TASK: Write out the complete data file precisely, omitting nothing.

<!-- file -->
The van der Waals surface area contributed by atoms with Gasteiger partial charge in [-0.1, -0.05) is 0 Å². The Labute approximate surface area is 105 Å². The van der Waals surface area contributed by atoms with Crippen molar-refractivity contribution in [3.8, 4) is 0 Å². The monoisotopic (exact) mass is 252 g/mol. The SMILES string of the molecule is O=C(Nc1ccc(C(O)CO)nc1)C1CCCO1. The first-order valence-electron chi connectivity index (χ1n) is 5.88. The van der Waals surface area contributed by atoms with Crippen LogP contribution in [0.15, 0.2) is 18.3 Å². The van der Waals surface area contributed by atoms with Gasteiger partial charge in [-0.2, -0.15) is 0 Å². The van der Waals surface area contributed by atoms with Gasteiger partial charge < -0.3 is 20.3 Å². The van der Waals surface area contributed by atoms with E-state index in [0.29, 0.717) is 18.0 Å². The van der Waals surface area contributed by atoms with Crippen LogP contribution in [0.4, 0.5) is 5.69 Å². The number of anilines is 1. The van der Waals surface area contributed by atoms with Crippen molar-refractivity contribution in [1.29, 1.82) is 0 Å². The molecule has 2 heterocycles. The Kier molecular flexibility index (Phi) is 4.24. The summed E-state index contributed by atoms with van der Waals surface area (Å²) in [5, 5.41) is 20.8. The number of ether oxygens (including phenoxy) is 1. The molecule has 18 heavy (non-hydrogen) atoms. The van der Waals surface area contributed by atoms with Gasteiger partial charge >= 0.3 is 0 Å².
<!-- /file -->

The van der Waals surface area contributed by atoms with Gasteiger partial charge in [-0.1, -0.05) is 0 Å². The Labute approximate surface area is 105 Å². The van der Waals surface area contributed by atoms with Crippen molar-refractivity contribution in [3.8, 4) is 0 Å². The monoisotopic (exact) mass is 252 g/mol. The SMILES string of the molecule is O=C(Nc1ccc(C(O)CO)nc1)C1CCCO1. The first-order valence-electron chi connectivity index (χ1n) is 5.88. The van der Waals surface area contributed by atoms with Crippen LogP contribution in [0.15, 0.2) is 18.3 Å². The van der Waals surface area contributed by atoms with Gasteiger partial charge in [-0.2, -0.15) is 0 Å². The van der Waals surface area contributed by atoms with Gasteiger partial charge < -0.3 is 20.3 Å². The van der Waals surface area contributed by atoms with E-state index in [0.29, 0.717) is 18.0 Å². The van der Waals surface area contributed by atoms with Crippen LogP contribution in [0.4, 0.5) is 5.69 Å². The number of anilines is 1. The van der Waals surface area contributed by atoms with Crippen molar-refractivity contribution in [1.29, 1.82) is 0 Å². The molecule has 2 heterocycles. The Kier molecular flexibility index (Phi) is 4.24. The summed E-state index contributed by atoms with van der Waals surface area (Å²) in [5, 5.41) is 20.8. The number of ether oxygens (including phenoxy) is 1. The molecule has 18 heavy (non-hydrogen) atoms. The van der Waals surface area contributed by atoms with Gasteiger partial charge >= 0.3 is 0 Å².